How does an application that uses Spring's SimpleNamingContextBuilder as its JNDI provider know to search its directory for resources? What links the application to the Spring naming directory? For example, how does the JndiObjectFactoryBean bean in this earlier answer know to find resource my-db in the Spring directory? Doesn't JndiObjectFactoryBean require a context environment with property java.naming.factory.initial set to some implementation of interface InitialContextFactory? What should the value of java.naming.factory.initial be when using SimpleNamingContextBuilder as the JNDI provider?

2 Answers 2


In a nutshell, If want to mock JNDI tree with mock InitialContext in unit tests , SimpleNamingContextBuilder can be used. I instantiated SimpleNamingContextBuildeit in a startup method of test and successfully creates a in-memory InitialContext. e.g. in a spring test class..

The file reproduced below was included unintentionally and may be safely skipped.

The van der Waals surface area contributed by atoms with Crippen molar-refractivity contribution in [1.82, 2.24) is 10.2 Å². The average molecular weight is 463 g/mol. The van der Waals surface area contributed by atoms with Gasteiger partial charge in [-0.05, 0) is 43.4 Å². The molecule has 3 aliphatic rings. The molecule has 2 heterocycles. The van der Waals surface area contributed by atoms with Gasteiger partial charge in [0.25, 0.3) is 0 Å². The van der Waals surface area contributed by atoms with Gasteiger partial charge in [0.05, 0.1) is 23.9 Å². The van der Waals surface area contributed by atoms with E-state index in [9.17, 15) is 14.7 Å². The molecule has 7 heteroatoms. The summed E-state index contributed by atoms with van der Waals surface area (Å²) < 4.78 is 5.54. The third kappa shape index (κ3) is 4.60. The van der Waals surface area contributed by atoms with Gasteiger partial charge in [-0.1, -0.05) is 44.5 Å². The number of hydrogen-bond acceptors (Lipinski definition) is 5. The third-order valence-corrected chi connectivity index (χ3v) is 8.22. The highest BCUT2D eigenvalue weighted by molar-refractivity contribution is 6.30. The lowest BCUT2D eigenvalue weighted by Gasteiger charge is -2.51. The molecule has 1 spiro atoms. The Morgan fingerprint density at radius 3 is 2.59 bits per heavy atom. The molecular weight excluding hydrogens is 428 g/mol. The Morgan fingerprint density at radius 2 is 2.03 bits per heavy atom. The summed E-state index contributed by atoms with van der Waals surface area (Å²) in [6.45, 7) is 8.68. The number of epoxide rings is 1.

public static void setupJndi() throws Exception {
    Context context = new InitialContext();

Java runtime class NamingManager serves as the link between a Java application and its naming directory. When a SimpleNamingContextBuilder activates, it installs itself to static member InitialContextFactoryBuilder in NamingManager. When the application creates an InitialContext to retrieve the JNDI context, class InitialContext delegates to NamingManager, which in turn asks the IntialContextFactoryBuilder (in this case, SimpleNamingContextBuilder) to create an IntialContextFactory, which ultimately creates the InitialContext.

JndiObjectFactoryBean doesn't need an explicit context environment because SimpleNamingContextBuilder provides the InitialContextFactory to the NamingManager and JndiObjectFactoryBean uses the NamingManager to retrieve its resources. So, in the earlier answer, JndiObjectFactoryBean "knows" to search the Spring naming directory for resource my-db because SimpleNamingContextBuilder has established itself as the JNDI provider in the NamingManager.

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